Thursday, February 24, 2011

12 Tips to Improve Your Academic Paper

As a teacher I have read many students’ papers and conducted writing workshops for students. I offer these simple tips if you are a budding writer.

· Choose a manageable topic. A strong paper is one that is focused and shows the author has something to say. You can cast the net wide when you fish for a topic, but once you know more about the subject, you have to narrow it down.

· Start with a strong beginning. Journalists usually start with a story as a hook. Make it enticing for your reader.

· Provide a clear road map. What is the paper about? Why does it matter? What do you want to do? How are you going to do it?

· Use your own words. An academic paper does not mean that you should hide behind other authors’ words.

· Develop a narrative arc. I learn this from fiction writing. Why is the paper divided into different sections? What drives the arc? Where is the climax and where is the tension? How is the end related to the beginning?

· Don’t just cut and paste. When you cite other people’s words, make sure they fit the context of your paper. Read your paper without the quotes once to see if your arguments are clear.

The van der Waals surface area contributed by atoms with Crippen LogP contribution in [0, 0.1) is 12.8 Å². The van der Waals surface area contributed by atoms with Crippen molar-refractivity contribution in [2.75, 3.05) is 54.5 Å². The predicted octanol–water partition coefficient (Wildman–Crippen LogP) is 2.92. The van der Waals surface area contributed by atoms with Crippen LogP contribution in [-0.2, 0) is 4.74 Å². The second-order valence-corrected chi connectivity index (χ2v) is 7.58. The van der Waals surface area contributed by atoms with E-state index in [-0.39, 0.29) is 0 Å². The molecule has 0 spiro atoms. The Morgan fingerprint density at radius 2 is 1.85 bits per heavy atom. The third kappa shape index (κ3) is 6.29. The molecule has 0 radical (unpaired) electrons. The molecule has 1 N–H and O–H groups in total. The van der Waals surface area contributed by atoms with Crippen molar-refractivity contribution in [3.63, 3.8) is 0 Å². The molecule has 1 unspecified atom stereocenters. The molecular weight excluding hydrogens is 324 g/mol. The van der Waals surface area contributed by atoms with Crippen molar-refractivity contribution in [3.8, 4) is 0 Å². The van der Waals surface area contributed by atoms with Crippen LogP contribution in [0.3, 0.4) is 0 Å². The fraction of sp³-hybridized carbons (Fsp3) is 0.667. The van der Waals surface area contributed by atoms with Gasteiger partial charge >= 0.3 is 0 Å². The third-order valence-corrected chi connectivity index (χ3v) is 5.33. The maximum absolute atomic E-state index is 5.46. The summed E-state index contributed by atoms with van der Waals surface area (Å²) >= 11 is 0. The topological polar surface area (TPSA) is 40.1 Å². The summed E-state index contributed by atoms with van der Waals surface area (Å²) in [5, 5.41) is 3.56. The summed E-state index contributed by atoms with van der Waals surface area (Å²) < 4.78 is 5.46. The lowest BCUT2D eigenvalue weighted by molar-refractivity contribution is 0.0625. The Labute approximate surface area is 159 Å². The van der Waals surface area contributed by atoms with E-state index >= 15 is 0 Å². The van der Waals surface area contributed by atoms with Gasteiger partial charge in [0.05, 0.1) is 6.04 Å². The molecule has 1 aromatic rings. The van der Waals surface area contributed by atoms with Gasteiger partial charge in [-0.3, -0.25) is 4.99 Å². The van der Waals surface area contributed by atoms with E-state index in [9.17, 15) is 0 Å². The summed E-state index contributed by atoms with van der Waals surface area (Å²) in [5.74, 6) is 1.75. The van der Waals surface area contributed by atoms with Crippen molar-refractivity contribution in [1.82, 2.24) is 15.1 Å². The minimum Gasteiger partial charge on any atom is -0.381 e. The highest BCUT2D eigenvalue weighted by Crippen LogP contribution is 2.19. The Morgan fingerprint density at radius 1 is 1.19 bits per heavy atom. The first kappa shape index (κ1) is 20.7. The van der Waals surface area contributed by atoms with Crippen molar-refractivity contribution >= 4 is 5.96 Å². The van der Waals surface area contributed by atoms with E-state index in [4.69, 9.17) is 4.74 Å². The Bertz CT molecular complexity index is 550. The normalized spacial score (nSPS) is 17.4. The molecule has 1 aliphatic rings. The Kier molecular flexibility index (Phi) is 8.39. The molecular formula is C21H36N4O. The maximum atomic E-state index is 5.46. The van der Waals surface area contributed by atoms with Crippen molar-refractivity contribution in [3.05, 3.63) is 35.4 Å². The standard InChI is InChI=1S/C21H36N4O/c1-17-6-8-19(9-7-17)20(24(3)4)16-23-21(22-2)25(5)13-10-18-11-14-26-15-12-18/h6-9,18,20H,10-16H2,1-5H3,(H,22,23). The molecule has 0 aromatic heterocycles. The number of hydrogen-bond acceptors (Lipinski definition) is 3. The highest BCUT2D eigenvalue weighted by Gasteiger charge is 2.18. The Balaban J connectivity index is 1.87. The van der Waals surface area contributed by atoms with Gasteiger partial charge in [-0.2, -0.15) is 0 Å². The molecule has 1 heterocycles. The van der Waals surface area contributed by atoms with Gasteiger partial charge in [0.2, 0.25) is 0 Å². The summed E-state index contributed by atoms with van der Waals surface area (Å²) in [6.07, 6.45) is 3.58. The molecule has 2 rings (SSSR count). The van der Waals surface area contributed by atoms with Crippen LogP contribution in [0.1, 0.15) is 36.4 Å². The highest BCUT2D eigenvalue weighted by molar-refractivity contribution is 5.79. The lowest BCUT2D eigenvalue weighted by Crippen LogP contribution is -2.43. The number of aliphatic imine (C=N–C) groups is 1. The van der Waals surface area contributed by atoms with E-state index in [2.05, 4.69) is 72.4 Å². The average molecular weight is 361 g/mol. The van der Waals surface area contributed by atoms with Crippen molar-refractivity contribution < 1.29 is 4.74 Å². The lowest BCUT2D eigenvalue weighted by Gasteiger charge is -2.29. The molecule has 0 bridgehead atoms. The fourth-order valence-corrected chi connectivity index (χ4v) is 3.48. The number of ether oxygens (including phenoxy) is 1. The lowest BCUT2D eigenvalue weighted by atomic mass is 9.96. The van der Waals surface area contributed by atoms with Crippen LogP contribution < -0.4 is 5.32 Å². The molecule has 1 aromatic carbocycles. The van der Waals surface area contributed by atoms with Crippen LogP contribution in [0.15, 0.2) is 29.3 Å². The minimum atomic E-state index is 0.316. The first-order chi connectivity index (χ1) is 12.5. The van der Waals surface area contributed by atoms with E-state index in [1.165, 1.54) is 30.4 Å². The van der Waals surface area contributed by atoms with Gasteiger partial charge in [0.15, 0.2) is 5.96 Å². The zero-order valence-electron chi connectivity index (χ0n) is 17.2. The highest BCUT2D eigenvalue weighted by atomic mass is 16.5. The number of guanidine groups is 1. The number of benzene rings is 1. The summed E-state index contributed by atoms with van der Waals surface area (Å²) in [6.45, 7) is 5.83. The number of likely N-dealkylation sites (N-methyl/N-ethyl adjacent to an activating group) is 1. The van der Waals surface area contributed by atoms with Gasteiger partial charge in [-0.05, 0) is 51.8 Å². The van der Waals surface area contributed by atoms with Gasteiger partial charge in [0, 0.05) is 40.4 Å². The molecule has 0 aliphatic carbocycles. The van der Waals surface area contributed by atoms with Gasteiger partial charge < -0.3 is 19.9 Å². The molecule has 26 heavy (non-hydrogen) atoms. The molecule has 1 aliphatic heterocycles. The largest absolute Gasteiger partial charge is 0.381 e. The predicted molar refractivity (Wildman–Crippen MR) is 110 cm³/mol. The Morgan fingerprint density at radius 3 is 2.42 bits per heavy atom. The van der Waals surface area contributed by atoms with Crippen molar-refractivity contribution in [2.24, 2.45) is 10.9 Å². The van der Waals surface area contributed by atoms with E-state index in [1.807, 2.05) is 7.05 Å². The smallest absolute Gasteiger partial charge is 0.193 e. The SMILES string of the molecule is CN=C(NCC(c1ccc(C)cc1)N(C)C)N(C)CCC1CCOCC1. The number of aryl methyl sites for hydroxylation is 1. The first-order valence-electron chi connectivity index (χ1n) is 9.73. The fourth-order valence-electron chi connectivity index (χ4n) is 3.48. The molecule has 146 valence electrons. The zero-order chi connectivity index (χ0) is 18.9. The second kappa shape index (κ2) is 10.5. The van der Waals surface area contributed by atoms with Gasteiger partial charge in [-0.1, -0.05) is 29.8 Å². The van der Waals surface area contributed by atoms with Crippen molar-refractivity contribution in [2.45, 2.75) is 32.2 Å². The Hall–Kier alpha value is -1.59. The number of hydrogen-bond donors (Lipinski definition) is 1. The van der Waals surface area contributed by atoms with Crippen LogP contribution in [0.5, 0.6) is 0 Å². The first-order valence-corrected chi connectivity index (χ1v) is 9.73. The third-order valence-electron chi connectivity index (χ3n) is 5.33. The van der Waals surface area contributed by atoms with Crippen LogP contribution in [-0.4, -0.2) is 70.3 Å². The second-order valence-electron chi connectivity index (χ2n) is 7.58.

· Check the direct quotes. Make sure you quote correctly (before you return the books).

· Always re-write. Even professional writers can’t do it right the first time. It is often when you’ve come to the end of your paper that you really know what you're trying to say. So leave time for re-writing and editing.

· Follow the style sheet. Your work will not be taken seriously if your notes do not conform to the “academic convention.”

· Read poetry and literature. I am sorry to say that many of the theology books are quite dry. You need to read outside the field to write well.

· Ask someone to read over it. You have worked on your paper for so long and can use a fresh pair of eyes.

· Never stop learning to write. It is a craft to be honed.